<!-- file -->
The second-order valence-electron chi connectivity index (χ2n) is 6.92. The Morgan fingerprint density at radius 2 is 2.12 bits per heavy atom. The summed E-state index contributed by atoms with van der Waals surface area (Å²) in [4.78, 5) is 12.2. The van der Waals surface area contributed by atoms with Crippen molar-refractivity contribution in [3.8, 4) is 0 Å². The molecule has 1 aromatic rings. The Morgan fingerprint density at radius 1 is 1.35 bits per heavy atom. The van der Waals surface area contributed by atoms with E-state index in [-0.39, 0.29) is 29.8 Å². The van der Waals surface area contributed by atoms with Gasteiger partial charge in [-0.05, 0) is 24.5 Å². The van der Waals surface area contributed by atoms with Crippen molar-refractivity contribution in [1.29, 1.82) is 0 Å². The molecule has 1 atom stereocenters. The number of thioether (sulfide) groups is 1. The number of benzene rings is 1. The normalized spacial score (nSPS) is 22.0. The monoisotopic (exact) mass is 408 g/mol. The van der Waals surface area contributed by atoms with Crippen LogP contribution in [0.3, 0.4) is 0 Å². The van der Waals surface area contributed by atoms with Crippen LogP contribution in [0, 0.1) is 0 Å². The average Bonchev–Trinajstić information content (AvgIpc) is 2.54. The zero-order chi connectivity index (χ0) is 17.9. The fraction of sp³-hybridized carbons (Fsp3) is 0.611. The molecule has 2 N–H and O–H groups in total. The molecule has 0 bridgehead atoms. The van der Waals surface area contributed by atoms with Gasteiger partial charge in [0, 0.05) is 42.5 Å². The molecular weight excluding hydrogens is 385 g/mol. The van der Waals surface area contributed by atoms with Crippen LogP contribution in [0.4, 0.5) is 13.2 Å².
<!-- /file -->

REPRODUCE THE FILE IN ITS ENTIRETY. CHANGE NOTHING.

The second-order valence-electron chi connectivity index (χ2n) is 6.92. The Morgan fingerprint density at radius 2 is 2.12 bits per heavy atom. The summed E-state index contributed by atoms with van der Waals surface area (Å²) in [4.78, 5) is 12.2. The van der Waals surface area contributed by atoms with Crippen molar-refractivity contribution in [3.8, 4) is 0 Å². The molecule has 1 aromatic rings. The Morgan fingerprint density at radius 1 is 1.35 bits per heavy atom. The van der Waals surface area contributed by atoms with E-state index in [-0.39, 0.29) is 29.8 Å². The van der Waals surface area contributed by atoms with Gasteiger partial charge in [-0.05, 0) is 24.5 Å². The van der Waals surface area contributed by atoms with Crippen molar-refractivity contribution in [1.29, 1.82) is 0 Å². The molecule has 1 atom stereocenters. The number of thioether (sulfide) groups is 1. The number of benzene rings is 1. The normalized spacial score (nSPS) is 22.0. The monoisotopic (exact) mass is 408 g/mol. The van der Waals surface area contributed by atoms with Crippen LogP contribution in [0.3, 0.4) is 0 Å². The van der Waals surface area contributed by atoms with Crippen LogP contribution in [0, 0.1) is 0 Å². The average Bonchev–Trinajstić information content (AvgIpc) is 2.54. The zero-order chi connectivity index (χ0) is 17.9. The fraction of sp³-hybridized carbons (Fsp3) is 0.611. The molecule has 2 N–H and O–H groups in total. The molecule has 0 bridgehead atoms. The van der Waals surface area contributed by atoms with Gasteiger partial charge in [0, 0.05) is 42.5 Å². The molecular weight excluding hydrogens is 385 g/mol. The van der Waals surface area contributed by atoms with Crippen LogP contribution in [0.4, 0.5) is 13.2 Å².